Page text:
Good news travels fast, but bad news even faster – especially if it’s the release of lacklustre results from Twitter.
That’s what happened on Tuesday last week when, through no fault of the company’s, its first-quarter earnings appeared on its website for just 45 seconds, but an hour before their scheduled release.
Twitter’s shares began falling within seconds of the release being spotted, bumping down 7% from the day’s start, and after the official release of the figures, kept going down, falling more than 18% on the day.
The social media site may be beloved of news organisations, celebrities, Islamist propagandists and trolls, but Twitter has a problem: it isn’t growing its user base quickly enough and it isn’t making enough money from those it does have to satisfy Wall Street. Analysts now follows the firm’s every move – and hasn’t liked what it has seen recently.
The main issue is that the growth in the number of “monthly active users” who sign in at least once a month – up 18% year-on-year to 302 million – didn’t seem fast enough. And revenues, at $436m for the quarter, up 74% year-on-year, haven’t risen as fast as analysts expected. Meanwhile the company’s $146m operating loss was bigger than the previous year’s $129m.
Twitter wasn’t the only social network to record poor results and offer discouraging guidance last week. In the following days both business network LinkedIn and reviewing site Yelp offered low-key numbers and outlooks, and also saw their shares sink. “The social media bubble has many similarities to the 1999/2000 dotcom bubble,” notes Richard Holway, an experienced analyst at TechMarketView. “Nobody doubts that social media is a mass market of huge potential … [but] overall the market has overvalued most of them.”
The key problem for such networks, which are principally advertising-driven, is persuading advertisers that they will get value for money if they use that service, rather than Google (where your searches indicate an intent that an advertiser can latch on to) or Facebook (which is increasingly sweeping up online brand advertising).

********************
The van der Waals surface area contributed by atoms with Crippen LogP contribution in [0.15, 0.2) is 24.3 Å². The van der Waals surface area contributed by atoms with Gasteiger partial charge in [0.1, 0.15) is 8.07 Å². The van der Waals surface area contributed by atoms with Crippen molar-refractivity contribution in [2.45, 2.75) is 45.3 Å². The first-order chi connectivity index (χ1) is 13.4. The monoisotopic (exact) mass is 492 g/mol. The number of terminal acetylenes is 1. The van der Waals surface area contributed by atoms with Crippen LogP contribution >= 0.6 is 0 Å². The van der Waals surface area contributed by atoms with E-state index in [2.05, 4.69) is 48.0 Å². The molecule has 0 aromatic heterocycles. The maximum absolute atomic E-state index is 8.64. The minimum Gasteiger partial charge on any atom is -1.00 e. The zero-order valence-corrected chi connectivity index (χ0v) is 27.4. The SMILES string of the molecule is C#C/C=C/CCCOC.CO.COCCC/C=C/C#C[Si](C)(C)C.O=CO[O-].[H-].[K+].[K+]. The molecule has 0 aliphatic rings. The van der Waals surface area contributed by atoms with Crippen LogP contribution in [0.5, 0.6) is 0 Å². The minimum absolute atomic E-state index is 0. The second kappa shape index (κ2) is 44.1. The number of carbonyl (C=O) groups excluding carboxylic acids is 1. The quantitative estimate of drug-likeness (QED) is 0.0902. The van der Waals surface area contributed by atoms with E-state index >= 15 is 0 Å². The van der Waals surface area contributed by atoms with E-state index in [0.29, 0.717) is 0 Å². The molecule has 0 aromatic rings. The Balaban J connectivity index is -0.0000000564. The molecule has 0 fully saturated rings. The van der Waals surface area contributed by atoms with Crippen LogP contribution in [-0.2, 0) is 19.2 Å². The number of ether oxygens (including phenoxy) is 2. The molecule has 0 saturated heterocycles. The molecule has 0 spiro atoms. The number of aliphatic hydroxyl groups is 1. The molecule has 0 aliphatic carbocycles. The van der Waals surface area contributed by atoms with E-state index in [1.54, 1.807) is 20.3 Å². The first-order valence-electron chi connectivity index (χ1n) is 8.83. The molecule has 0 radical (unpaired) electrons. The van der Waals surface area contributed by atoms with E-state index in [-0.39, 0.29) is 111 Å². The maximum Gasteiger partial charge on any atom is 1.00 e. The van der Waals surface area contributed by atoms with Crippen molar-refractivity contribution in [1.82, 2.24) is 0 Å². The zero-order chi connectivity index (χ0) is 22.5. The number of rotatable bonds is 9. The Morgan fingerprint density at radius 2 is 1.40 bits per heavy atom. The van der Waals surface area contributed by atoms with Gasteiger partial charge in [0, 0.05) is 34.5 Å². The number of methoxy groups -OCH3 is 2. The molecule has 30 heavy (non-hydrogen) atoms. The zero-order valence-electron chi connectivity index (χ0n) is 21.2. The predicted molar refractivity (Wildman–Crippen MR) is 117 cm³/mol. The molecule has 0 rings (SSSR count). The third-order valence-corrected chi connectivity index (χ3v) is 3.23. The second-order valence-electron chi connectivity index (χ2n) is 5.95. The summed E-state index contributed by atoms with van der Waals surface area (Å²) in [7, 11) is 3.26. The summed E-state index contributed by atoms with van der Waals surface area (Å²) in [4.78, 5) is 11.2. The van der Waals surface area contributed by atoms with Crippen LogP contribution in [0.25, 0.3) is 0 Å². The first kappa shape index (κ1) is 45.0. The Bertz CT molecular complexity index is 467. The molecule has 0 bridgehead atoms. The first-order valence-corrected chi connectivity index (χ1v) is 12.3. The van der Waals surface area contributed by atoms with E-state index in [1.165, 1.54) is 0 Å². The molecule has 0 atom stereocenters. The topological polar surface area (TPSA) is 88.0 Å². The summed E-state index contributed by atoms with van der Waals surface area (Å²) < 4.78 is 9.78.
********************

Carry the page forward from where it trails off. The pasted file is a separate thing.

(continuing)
Twitter’s revenue mainly comes from showing “promoted tweets”, “sponsored tweets” and “cards”, which appear in the timelines of tweets from each user’s followers. Those tend to be static text or pictures – but Vine, for user-made six-second videos, and Periscope, for live video broadcasting to one’s Twitter followers, show its potential to move into more lucrative advertising fields.
The trouble is, it hasn’t done that yet – and costs, especially of sales and marketing, are still rising rapidly.
Dick Costolo, the social network’s chief executive since October 2010, clearly sees the problem. In a conference call after the results were published, he announced the purchase of TellApart, an ad targeting company; a regulatory filing revealed the price as $532m in stock, based on the lower price at the end of the day. The idea of buying TellApart is to better target specific groups of people on desktops or mobiles – as Facebook can do with the data users supply in their profiles and interactions.
Though Twitter is a household name in many countries – there are 15m tweeters in the UK alone – and is used for free promotion by thousands of brands, its problem remains getting users to act on the ads pushed into their timelines, and to persuade advertisers of its benefits.
But is the market overreacting, or does Twitter really have problems?
“There’s no place in the digital world other than Twitter where you can get the real-time information and interactivity that you get there,” says Debra Aho Williamson, principal analyst for social media at eMarketer, which analyses ad spending online. “Advertisers find that really, really useful. For ‘in-the-moment marketing’, Twitter is really well positioned to take advantage of that.”
But advertisers mostly aren’t set up to cope with abrupt increases in interest – to take advantage, for instance, of Twitter buzz about Poldark when the TV drama was on air and post promoted tweets for holidays in Cornwall. Brand advertisers in particular tend to react more slowly, and that leaves Twitter competing with slower networks, unable to take advantage of its unique selling point: speed.